Badge Man

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The Moorman photograph (detail) showing the fatal shot; "Badge Man" is reputedly located behind the stockade fence at photo center

Badge Man is a name given to an unknown figure that is reputedly visible within the famous Mary Moorman photograph of the assassination of U.S. President John F. Kennedy. Some researchers have theorized that this figure is a sniper firing a weapon at the President from the grassy knoll in Dealey Plaza. Even though an alleged muzzle flash obscures much of the detail, the "Badge Man" has been described as a person wearing some kind of police uniform – the moniker itself derives from a bright spot on the chest, which is said to resemble a gleaming badge.

Speculation about the "Badge Man" figure helped create conspiracy theories regarding a plot made by members of the Dallas Police Department to kill President Kennedy. In response, abundant skeptics proposed numerous alternative interpretations of the image.

The Moorman photograph[edit]

During the Presidential motorcade through Dealey Plaza, Dallas resident Mary Moorman took a series of photographs with her Polaroid camera. Her nonprofessional photos captured images of all of the presidential limousine occupants, several other close witnesses (including Abraham Zapruder filming), two Dallas police motorcycle Presidential escorts, and much of the Plaza's grassy knoll. The "Badge Man" is reputedly visible in Moorman's fifth and most famous photo of the area, taken at the moment of the head shot that killed the President. This photo has been calculated to have been captured between Zapruder film frames 315 and 316, which was less than one-sixth of a second after President Kennedy was fatally shot in the head at frame 313.[1]

Claims and speculations[edit]

Jack White's enlargement of the alleged "Badge Man" area
White's speculative colorized version

In 1982, Gary Mack, the longtime curator and archivist for The Sixth Floor Museum at Dealey Plaza (the former Texas School Book Depository), was the first person to claim discovery of the "Badge Man" figure.[2] In Mack's visual interpretation, a uniformed police officer can be seen standing behind the stockade fence, with his face obscured by a muzzle flash, but a small bright object is visible on his chest.[2][3]

The question of the "Badge Man" figure's existence helped perpetuate conspiracy theories that have alleged that members of the Dallas Police Department had killed Kennedy and simultaneously framed Lee Harvey Oswald.[4]

In his initial observations, Mack was assisted by photographer and assassination researcher Jack White, who continued his experimentation with the Moorman photograph. In the mid-1980s, White put forward a new version, enhanced in contrast and brightness, which he claimed revealed the policeman figure in higher clarity.[2]

White's research was shown and discussed in the 1988 documentary series The Men Who Killed Kennedy. In it, a closeup of the enhanced "Badge Man" figure is repeated onscreen as a voice-over describes three shooters at Dealey Plaza, which is said to be in league with the Mafia.[5] One of the three is described as standing in the "Badge Man"'s position, behind the stockade fence on the grassy knoll. The narration identifies this shooter as Lucien Sarti, a French national and alleged contract killer.[5]

To the anatomical right (photo left) of the supposed "Badge Man" figure, some researchers claim there is a second person seen, the self-proclaimed witness Gordon Arnold, who claimed in 1978 that he was filming the motorcade while wearing his U.S. Army uniform when a shot passed close to his left ear.[4]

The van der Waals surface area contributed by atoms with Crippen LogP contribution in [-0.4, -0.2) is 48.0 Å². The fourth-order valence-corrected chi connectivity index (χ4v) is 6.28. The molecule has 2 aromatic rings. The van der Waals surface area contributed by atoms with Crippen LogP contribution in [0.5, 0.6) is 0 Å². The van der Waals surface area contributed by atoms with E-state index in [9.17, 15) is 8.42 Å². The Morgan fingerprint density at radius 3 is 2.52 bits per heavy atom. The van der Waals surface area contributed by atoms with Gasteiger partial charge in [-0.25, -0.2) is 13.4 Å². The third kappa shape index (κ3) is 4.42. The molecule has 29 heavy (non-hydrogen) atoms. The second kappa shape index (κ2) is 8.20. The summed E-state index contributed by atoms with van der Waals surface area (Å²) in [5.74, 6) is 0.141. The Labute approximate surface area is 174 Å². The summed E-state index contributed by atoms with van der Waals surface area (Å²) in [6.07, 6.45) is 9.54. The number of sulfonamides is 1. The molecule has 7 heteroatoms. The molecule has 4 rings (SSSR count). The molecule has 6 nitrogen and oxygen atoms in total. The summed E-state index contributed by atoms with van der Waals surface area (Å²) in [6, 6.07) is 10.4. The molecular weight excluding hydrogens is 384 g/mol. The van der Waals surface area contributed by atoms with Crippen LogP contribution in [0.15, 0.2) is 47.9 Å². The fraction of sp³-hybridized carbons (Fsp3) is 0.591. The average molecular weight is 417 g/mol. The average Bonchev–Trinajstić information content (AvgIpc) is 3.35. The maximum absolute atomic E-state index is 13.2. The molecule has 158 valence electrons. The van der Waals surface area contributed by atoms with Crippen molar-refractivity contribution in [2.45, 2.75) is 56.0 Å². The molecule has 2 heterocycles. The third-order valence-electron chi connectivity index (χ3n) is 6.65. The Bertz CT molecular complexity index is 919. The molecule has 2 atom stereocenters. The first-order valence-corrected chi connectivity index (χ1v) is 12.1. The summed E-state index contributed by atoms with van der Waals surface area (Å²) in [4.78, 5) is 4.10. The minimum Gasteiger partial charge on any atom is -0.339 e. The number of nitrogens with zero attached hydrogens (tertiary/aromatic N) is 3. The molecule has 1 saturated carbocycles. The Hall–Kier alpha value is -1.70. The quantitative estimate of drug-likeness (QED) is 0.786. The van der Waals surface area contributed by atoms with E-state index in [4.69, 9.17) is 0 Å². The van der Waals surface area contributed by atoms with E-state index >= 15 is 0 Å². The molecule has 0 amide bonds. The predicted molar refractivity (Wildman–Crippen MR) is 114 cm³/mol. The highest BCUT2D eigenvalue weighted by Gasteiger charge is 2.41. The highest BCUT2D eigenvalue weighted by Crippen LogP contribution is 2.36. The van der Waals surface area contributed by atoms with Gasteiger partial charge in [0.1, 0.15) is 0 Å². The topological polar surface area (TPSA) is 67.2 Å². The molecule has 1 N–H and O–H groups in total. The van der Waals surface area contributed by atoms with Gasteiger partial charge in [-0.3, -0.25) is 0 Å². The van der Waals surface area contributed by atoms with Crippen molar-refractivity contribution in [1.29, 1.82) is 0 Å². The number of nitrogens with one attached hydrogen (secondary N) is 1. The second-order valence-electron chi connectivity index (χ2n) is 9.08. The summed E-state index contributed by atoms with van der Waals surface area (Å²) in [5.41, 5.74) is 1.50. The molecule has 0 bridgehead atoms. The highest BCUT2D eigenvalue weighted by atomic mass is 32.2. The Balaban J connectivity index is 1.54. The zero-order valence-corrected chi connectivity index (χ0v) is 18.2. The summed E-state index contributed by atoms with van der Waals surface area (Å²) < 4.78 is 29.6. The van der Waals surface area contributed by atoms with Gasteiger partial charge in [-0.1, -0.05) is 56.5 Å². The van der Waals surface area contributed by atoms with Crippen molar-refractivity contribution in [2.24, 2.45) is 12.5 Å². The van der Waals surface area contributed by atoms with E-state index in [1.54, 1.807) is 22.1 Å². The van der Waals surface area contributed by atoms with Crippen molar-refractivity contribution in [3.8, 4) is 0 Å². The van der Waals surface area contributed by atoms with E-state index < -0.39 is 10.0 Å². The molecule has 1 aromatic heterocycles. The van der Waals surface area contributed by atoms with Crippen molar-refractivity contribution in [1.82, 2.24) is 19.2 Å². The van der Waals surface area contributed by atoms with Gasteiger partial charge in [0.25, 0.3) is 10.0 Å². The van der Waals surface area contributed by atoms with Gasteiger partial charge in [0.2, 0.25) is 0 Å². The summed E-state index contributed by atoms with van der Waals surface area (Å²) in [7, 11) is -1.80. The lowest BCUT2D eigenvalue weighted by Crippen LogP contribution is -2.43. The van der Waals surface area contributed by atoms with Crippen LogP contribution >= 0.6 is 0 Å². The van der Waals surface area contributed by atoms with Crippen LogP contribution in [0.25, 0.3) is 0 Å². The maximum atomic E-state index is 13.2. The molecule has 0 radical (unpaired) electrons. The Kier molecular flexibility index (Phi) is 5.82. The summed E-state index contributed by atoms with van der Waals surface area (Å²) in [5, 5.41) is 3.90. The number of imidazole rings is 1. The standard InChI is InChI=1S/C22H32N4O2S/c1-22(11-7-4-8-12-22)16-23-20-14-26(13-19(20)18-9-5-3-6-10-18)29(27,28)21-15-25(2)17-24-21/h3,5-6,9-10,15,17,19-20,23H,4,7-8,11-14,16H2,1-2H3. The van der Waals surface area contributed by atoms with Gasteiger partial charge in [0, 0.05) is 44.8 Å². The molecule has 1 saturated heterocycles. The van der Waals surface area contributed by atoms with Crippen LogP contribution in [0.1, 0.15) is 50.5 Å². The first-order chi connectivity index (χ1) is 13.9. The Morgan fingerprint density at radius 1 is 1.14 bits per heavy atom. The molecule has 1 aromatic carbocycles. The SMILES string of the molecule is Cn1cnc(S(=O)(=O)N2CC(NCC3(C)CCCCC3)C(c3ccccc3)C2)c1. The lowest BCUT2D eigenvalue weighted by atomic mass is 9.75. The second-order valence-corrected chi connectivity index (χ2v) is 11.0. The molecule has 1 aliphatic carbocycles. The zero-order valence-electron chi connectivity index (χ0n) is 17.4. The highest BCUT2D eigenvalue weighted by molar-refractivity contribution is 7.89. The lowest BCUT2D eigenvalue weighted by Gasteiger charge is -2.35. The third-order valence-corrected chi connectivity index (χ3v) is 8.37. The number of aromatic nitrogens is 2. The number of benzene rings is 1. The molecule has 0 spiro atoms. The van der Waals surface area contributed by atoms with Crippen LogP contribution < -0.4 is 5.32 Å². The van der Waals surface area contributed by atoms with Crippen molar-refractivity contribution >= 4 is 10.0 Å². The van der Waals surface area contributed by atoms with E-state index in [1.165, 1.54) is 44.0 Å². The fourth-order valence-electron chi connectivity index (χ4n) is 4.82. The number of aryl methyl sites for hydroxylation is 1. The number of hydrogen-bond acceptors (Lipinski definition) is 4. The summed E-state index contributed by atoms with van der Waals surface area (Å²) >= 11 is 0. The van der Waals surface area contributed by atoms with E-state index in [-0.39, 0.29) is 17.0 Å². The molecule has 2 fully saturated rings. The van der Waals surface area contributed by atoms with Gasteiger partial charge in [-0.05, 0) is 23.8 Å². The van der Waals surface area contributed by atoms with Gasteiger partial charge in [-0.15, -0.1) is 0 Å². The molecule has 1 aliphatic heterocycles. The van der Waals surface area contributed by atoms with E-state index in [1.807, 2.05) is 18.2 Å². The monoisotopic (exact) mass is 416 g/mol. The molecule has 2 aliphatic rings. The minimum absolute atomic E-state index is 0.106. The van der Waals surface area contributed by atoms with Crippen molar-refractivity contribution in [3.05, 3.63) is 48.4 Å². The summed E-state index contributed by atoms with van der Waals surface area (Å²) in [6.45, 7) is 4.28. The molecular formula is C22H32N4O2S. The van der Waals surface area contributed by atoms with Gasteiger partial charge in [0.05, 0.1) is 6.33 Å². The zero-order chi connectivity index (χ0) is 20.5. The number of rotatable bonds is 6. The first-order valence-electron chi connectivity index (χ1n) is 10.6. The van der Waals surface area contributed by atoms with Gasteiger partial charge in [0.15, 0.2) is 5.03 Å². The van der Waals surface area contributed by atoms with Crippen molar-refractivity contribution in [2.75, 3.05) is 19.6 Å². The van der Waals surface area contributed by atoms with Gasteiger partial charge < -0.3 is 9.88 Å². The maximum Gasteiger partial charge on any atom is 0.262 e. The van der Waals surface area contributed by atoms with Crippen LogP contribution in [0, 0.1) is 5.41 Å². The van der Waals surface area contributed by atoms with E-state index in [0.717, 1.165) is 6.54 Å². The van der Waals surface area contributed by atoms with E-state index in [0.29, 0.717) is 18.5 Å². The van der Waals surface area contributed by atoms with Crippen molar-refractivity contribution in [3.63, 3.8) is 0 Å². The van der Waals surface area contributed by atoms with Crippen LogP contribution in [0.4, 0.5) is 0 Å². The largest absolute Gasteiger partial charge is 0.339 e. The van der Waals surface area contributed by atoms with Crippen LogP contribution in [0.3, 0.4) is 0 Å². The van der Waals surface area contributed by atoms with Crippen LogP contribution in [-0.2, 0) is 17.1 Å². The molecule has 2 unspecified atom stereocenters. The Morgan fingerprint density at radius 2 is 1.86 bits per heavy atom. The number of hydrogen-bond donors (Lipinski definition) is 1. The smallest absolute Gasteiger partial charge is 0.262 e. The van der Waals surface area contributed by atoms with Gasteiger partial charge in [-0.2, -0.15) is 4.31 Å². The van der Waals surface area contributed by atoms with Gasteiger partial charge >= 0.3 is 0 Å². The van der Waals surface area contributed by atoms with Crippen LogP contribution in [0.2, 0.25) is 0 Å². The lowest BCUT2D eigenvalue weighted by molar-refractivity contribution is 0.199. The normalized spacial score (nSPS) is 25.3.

Counter-claims[edit]

The Moorman photograph was seen contemporaneously in world media through UPI, but the Warren Commission did not include it in the volumes of its 1964 report.[6] The House Select Committee on Assassinations (1976–1978) sent a high-quality negative version of the Moorman photo to the Rochester Institute of Technology (RIT) for enlargement, enhancement, and analysis. The RIT report states that it found no evidence of human forms anywhere in the background, and the specific area behind the stockade fence was deemed to be so underexposed that it was impossible to glean any information from it.[1][7]

Some researchers have claimed that the "Badge Man" image is sunlight reflecting off a glass bottle and not a human figure. Some photos and films taken immediately after the assassination do, in fact, show a bottle sitting on top of the retaining wall.[3][8] Researcher and computer animator Dale Myers believes the measurements of the Grassy Knoll area give proof that the alleged figure would have been in an impossible position to fire a weapon at the motorcade, saying "if [the Badge Man were] truly a human being of average height and build, [he] was located 12–18 feet (3.7–5.5 m) behind the fence line and elevated 3–4 feet (0.91–1.2 m) above the ground."[2]

See also[edit]

References[edit]

  1. ^ a b Bugliosi, Vincent (2007). Reclaiming History: The Assassination of President John F. Kennedy. New York: W.W. Norton. p. 885. ISBN 978-0-393-04525-3.
  2. ^ a b c d Myers, Dale K. (2004) "Badge Man: A Photogrammetric Analysis of Moorman Photograph No. 5 of the JFK Assassination." URL accessed April 28, 2012
  3. ^ a b Bugliosi, p. 866.
  4. ^ a b Alex Heard (December 25, 1991). "JFK Assassination Theorists". Miami New Times. Retrieved November 27, 2010.
  5. ^ a b Bugliosi, 903–904.
  6. ^ Stone, Oliver; Zachary Sklar (1992). JFK: The Documented Screenplay. Hal Leonard Corporation. p. 122. ISBN 9781557831279. Retrieved April 24, 2013.
  7. ^ HSCA, Volume VI, p. 126
  8. ^ Reitzes, David. "Badge Man". The JFK 100. Archived from the original on May 15, 2011. Retrieved April 9, 2011.

External links[edit]